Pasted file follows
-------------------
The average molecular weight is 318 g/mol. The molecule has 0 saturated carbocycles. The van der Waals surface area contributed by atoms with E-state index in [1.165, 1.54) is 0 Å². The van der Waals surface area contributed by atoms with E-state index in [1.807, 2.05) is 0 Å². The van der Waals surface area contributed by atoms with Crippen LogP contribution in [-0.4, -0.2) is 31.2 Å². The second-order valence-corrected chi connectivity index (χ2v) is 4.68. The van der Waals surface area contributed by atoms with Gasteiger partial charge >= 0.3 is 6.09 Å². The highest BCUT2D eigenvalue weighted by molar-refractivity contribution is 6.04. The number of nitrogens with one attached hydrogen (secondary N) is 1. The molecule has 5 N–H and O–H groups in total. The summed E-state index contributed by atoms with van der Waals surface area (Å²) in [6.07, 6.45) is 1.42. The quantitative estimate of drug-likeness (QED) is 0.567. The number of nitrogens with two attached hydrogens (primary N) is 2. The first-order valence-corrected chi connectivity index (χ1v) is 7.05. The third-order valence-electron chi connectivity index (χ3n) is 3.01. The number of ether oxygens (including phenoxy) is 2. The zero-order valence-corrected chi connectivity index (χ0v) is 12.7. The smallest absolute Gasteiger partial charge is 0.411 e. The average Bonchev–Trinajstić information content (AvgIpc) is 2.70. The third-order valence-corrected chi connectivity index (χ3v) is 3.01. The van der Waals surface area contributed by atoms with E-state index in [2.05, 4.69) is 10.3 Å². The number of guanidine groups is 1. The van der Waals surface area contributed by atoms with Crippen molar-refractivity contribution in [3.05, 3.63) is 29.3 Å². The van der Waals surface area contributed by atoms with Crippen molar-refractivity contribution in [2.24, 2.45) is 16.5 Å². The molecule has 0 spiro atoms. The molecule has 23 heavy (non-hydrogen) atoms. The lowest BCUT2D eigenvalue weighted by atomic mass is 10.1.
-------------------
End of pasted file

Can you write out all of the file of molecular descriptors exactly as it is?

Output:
The average molecular weight is 318 g/mol. The molecule has 0 saturated carbocycles. The van der Waals surface area contributed by atoms with E-state index in [1.165, 1.54) is 0 Å². The van der Waals surface area contributed by atoms with E-state index in [1.807, 2.05) is 0 Å². The van der Waals surface area contributed by atoms with Crippen LogP contribution in [-0.4, -0.2) is 31.2 Å². The second-order valence-corrected chi connectivity index (χ2v) is 4.68. The van der Waals surface area contributed by atoms with Gasteiger partial charge >= 0.3 is 6.09 Å². The highest BCUT2D eigenvalue weighted by molar-refractivity contribution is 6.04. The number of nitrogens with one attached hydrogen (secondary N) is 1. The molecule has 5 N–H and O–H groups in total. The summed E-state index contributed by atoms with van der Waals surface area (Å²) in [6.07, 6.45) is 1.42. The quantitative estimate of drug-likeness (QED) is 0.567. The number of nitrogens with two attached hydrogens (primary N) is 2. The first-order valence-corrected chi connectivity index (χ1v) is 7.05. The third-order valence-electron chi connectivity index (χ3n) is 3.01. The number of ether oxygens (including phenoxy) is 2. The zero-order valence-corrected chi connectivity index (χ0v) is 12.7. The smallest absolute Gasteiger partial charge is 0.411 e. The average Bonchev–Trinajstić information content (AvgIpc) is 2.70. The third-order valence-corrected chi connectivity index (χ3v) is 3.01. The van der Waals surface area contributed by atoms with E-state index in [2.05, 4.69) is 10.3 Å². The number of guanidine groups is 1. The van der Waals surface area contributed by atoms with Crippen molar-refractivity contribution in [3.05, 3.63) is 29.3 Å². The van der Waals surface area contributed by atoms with Crippen molar-refractivity contribution in [2.24, 2.45) is 16.5 Å². The molecule has 0 spiro atoms. The molecule has 23 heavy (non-hydrogen) atoms. The lowest BCUT2D eigenvalue weighted by atomic mass is 10.1.